In 1995, Serge Klarsfeld described Henri Borlant, a French Jewish doctor born in 1927, as “the sole survivor out of 6000 French Jewish children under age 16 who were deported to Auschwitz in 1942.” On March 3, Borlant published a lucidly eloquent memoir from Les editions du Seuil, “Thanks for Surviving” (Merci d’avoir survécu).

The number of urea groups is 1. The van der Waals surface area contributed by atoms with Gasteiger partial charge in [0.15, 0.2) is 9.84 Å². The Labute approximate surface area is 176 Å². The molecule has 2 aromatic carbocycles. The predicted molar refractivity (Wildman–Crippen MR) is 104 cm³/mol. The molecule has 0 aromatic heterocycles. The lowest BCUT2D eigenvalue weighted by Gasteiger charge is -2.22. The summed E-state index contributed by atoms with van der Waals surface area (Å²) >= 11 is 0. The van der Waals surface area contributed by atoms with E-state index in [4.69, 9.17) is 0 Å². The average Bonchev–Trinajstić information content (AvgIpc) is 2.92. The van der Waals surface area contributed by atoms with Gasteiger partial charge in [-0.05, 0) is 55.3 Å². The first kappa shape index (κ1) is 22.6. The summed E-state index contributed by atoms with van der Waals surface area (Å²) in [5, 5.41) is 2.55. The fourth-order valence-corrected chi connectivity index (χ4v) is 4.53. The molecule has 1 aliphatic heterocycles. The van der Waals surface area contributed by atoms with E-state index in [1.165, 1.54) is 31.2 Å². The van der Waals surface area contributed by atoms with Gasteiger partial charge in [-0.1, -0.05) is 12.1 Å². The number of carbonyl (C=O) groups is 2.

The book’s title reproduces a student’s comment to Borlant after a school presentation, part of his many efforts towards remembrance, including the much-praised 2005 French TV documentary, “The Survivors,” directed by Patrick Rotman. Woven through “Thanks for Surviving” is a discussion of the uses and misuses of language during the Holocaust, to facilitate persecution and as a defensive weapon for survival. Describing his 1942 arrival at Birkenau, Borlant notes that as soon as a prisoner was tattooed with a number, it was essential to learn that number “very quickly, in all the camp’s languages. If we did not understand immediately, our torturers brandished a sick which they derisively termed “the interpreter” (der Dolmetscher) with which they beat us. That’s how I started to learn foreign languages.”
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